Without getting into spoilers, the movie we ended up with is very much an origin story for the Turtles as they emerge from the sewers and try to become heroes to the people of New York City. That’s where the crime villain plot comes into play, with Ice Cube’s Superfly serving as the main villain. It would have been tough to get there in a natural way if they were also trying to do the whole “now the Turtles are in high school” fish out of water bit. The way in which Rowe realized things were broken sounds, to put it lightly, very stressful.
“I think Seth and I first broached that with each other maybe in a text message or something, but it was like, ‘Okay, I don’t want to say this out loud, I’m just going to say this out loud. It’s kind of scary, but I think the movie is fundamentally broken.’ And everything that we’ve assumed it has to be needs to change completely.’ When he voiced that, I felt like terror because he was 100% correct. It was like, ‘Yes, that’s absolutely correct. We have to completely change everything. We don’t have time to completely change everything. Let’s figure out how to completely change everything.’ I feel like that was only last summer.”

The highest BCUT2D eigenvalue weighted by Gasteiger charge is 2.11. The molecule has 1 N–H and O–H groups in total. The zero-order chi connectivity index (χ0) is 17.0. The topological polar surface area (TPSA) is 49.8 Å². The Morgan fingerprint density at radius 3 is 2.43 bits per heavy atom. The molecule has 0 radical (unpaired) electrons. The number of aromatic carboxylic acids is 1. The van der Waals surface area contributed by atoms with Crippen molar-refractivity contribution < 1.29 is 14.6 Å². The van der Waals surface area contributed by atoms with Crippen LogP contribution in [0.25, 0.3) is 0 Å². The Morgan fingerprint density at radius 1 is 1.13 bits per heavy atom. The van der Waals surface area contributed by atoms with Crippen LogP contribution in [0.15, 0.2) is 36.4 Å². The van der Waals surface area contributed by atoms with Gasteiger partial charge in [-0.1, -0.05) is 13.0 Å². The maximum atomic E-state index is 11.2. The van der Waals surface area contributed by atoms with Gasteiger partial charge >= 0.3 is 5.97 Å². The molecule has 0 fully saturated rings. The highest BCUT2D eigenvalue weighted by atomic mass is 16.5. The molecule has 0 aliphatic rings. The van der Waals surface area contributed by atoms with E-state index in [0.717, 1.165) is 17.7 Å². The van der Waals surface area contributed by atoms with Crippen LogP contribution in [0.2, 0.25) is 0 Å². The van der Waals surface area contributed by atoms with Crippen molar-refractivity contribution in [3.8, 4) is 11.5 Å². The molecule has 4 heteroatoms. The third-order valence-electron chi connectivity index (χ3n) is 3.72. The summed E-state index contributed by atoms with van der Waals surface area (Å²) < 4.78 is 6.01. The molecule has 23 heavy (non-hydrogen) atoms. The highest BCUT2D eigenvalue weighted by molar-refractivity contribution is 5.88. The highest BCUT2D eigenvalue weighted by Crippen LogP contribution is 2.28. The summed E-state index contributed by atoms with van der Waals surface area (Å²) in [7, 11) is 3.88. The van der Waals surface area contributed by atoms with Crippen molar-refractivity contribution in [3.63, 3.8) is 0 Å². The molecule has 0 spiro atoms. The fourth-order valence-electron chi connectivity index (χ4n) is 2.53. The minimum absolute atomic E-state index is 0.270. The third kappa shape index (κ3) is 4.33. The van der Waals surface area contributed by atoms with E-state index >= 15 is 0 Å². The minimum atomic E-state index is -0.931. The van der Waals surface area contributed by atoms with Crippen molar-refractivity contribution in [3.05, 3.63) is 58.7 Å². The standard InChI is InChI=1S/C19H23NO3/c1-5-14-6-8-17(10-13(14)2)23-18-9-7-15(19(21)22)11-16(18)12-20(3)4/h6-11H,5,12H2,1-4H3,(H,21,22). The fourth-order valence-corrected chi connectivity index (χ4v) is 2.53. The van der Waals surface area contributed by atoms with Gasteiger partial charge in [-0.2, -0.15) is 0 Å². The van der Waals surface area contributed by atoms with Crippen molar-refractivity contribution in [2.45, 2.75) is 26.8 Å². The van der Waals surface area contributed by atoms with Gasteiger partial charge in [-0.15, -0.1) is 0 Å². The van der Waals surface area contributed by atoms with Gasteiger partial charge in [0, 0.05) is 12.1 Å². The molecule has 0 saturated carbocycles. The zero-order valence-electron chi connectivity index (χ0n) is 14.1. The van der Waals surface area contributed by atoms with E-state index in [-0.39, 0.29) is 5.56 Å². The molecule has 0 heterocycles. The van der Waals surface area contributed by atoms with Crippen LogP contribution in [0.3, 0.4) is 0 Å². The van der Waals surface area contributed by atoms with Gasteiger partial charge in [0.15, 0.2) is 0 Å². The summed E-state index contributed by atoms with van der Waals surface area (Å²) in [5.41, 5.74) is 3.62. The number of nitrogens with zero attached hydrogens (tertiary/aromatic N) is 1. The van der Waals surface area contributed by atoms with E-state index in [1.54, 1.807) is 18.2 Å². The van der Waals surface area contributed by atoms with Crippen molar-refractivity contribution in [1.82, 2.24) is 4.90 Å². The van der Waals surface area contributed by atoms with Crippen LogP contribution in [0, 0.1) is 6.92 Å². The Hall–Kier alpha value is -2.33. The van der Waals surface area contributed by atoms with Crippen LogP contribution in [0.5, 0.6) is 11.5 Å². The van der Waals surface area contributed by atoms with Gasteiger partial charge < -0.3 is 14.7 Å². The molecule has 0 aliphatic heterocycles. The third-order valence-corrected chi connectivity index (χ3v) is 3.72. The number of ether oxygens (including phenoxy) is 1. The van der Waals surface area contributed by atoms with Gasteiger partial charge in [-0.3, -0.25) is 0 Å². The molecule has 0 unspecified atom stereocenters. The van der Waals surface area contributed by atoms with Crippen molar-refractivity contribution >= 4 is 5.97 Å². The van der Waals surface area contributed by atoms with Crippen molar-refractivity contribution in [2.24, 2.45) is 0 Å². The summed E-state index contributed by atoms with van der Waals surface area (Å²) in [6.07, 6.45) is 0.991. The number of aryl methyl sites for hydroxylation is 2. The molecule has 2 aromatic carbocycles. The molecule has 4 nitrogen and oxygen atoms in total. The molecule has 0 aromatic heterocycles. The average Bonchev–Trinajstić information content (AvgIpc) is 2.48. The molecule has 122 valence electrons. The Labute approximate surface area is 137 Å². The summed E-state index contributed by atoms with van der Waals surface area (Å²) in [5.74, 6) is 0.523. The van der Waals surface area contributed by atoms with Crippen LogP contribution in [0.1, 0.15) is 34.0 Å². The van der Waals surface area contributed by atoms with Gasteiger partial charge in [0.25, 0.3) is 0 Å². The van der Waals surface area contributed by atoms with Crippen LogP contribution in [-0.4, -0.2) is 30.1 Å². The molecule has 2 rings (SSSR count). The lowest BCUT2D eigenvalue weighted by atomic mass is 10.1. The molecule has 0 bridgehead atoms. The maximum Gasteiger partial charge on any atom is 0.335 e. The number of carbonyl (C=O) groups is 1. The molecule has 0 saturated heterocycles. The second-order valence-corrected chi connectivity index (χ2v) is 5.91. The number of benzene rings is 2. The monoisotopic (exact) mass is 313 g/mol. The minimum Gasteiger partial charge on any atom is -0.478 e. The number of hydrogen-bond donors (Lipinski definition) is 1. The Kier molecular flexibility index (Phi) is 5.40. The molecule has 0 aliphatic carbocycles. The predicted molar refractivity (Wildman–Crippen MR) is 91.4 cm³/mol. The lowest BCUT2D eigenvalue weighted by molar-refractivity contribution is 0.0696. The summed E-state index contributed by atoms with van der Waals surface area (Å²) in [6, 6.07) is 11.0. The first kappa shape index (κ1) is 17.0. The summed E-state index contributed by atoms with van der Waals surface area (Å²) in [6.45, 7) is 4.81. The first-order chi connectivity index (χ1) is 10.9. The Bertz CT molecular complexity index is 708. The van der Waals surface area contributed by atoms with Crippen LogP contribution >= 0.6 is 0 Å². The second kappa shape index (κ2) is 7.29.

Generally speaking, an animated movie takes a long time to make. So the idea that Rogen and Rowe only realized a little more than a year ago that they needed to restructure the entire thing is hard to truly process. In some ways, it hardly even seems possible. But they knew what they needed to do as storytellers, and Paramount Pictures apparently backed that decision, regardless of how disruptive it was.
Source From: www.slashfilm.com